Objectives: Antigen expression by neoplastic cells is important because of its effects on the behavior and survival of patients. We sought to gather data on renal transplant recipients who had developed posttransplant lymphoproliferative disorders in their posttransplant era, and had a documented report on CD20 antigen testing.
Materials and methods: A comprehensive search of the literature was done for reports that indicate test results for the CD20 antigen in kidney recipients having lymphoproliferative disorders after transplant. Their demographics, disease characteristics, and prognoses were analyzed.
Results: CD20-positive posttransplant lymphoproliferative disorder patients had a significantly shorter time from transplant to developing posttransplant lymphoproliferative disorder (P < .001). None of patients who had early onset posttransplant lymphoproliferative disorder was CD20 negative. Bone marrow involvement was significantly more prevalent among CD20-negative patients (P < .05) with no CD20-positive patient developing a bone marrow metastasis. Log-rank test showed a relatively worse survival for renal recipients expressing the CD20 antigen (P = .07).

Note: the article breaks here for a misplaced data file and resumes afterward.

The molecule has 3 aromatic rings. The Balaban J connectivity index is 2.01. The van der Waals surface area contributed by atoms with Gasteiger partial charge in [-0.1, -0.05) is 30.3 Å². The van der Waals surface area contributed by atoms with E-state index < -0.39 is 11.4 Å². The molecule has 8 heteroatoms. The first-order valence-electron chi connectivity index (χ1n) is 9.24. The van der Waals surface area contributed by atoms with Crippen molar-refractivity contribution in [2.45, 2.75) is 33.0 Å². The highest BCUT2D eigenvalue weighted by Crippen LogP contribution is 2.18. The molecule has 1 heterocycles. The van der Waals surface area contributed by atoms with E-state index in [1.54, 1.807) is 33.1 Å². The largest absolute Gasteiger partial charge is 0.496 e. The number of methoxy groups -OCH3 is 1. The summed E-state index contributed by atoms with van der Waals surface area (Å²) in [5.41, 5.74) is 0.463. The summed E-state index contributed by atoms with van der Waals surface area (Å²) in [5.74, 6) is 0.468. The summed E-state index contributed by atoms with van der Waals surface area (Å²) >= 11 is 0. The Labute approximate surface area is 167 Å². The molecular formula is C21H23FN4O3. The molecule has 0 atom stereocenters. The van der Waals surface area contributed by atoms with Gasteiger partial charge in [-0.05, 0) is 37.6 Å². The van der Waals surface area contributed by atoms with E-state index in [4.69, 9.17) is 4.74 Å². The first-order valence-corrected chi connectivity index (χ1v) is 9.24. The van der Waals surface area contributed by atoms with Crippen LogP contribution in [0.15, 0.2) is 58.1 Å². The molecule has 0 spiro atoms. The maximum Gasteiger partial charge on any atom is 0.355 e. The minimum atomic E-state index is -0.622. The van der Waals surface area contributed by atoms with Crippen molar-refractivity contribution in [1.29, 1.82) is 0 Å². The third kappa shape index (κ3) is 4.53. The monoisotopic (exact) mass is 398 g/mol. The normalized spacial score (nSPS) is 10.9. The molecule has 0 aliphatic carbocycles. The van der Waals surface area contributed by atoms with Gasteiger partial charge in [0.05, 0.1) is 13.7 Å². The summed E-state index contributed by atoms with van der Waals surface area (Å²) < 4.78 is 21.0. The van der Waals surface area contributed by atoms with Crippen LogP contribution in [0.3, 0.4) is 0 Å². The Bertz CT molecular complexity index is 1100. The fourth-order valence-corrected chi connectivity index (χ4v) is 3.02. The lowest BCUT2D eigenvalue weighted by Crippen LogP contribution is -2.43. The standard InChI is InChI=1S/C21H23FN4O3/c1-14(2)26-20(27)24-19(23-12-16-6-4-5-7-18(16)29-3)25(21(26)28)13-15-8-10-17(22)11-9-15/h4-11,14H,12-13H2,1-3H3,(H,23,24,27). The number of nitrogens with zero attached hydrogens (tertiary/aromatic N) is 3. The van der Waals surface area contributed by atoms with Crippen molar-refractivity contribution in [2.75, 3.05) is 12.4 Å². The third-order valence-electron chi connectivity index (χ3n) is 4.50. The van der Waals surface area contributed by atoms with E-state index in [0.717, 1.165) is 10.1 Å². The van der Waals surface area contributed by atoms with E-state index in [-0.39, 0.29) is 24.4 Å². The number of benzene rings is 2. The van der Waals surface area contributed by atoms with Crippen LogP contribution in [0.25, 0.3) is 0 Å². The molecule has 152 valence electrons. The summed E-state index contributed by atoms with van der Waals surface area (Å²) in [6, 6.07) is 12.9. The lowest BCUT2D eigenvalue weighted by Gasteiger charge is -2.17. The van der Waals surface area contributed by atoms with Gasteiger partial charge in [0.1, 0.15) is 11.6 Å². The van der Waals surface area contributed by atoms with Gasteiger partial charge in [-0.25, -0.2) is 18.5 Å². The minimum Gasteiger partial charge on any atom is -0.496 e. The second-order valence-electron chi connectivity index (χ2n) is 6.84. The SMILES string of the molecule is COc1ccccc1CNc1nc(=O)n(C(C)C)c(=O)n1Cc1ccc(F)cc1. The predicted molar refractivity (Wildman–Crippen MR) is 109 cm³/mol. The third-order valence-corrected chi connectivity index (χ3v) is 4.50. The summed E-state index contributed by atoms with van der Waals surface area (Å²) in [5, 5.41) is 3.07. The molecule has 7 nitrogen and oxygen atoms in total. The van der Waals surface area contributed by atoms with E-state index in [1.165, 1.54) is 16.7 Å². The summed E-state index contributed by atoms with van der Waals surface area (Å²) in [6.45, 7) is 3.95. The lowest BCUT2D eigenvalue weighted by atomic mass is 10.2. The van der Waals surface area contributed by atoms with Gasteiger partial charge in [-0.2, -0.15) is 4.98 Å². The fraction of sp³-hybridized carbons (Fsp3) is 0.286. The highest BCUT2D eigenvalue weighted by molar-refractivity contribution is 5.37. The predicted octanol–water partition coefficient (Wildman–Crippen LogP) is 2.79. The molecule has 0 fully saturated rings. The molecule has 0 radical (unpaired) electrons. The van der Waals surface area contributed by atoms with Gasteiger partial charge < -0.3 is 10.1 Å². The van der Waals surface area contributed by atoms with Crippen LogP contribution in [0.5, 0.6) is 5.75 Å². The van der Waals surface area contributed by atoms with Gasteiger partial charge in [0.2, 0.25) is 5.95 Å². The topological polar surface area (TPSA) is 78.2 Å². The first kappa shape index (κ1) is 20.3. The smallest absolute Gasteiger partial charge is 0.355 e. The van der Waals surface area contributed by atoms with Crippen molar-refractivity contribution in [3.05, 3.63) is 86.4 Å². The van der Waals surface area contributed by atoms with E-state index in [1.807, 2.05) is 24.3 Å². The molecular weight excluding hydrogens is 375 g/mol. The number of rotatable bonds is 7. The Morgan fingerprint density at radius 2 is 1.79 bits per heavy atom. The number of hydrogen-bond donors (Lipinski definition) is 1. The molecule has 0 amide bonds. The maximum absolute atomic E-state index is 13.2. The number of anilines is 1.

Conclusions: CD20-positive posttransplant lymphoproliferative disorder lesions in kidney transplant patients are significantly more likely to develop early after transplant and represent an inferior outcome. We suggest that all renal transplant recipients who develop posttransplant lymphoproliferative disorder within their early time after surgery should be given anti-CD20 therapy. Future prospective studies are required to confirm our conclusions.